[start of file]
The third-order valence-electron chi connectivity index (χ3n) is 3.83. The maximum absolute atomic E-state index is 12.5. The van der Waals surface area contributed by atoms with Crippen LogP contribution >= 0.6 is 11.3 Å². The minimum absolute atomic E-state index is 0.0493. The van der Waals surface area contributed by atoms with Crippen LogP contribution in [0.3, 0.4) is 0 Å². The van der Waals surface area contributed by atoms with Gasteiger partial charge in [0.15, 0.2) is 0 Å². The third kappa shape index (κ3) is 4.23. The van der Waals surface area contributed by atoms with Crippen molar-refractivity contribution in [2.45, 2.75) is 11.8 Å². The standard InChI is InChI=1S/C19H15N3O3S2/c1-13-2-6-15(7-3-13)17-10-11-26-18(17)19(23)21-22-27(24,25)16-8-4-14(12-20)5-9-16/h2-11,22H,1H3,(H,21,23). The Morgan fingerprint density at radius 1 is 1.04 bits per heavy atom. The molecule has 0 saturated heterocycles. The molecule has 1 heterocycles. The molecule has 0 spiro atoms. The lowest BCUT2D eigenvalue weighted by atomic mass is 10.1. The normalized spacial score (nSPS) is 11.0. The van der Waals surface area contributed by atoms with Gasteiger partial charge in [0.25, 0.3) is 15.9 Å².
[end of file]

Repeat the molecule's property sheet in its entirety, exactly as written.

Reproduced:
The third-order valence-electron chi connectivity index (χ3n) is 3.83. The maximum absolute atomic E-state index is 12.5. The van der Waals surface area contributed by atoms with Crippen LogP contribution >= 0.6 is 11.3 Å². The minimum absolute atomic E-state index is 0.0493. The van der Waals surface area contributed by atoms with Crippen LogP contribution in [0.3, 0.4) is 0 Å². The van der Waals surface area contributed by atoms with Gasteiger partial charge in [0.15, 0.2) is 0 Å². The third kappa shape index (κ3) is 4.23. The van der Waals surface area contributed by atoms with Crippen molar-refractivity contribution in [2.45, 2.75) is 11.8 Å². The standard InChI is InChI=1S/C19H15N3O3S2/c1-13-2-6-15(7-3-13)17-10-11-26-18(17)19(23)21-22-27(24,25)16-8-4-14(12-20)5-9-16/h2-11,22H,1H3,(H,21,23). The Morgan fingerprint density at radius 1 is 1.04 bits per heavy atom. The molecule has 0 saturated heterocycles. The molecule has 1 heterocycles. The molecule has 0 spiro atoms. The lowest BCUT2D eigenvalue weighted by atomic mass is 10.1. The normalized spacial score (nSPS) is 11.0. The van der Waals surface area contributed by atoms with Gasteiger partial charge in [0.25, 0.3) is 15.9 Å².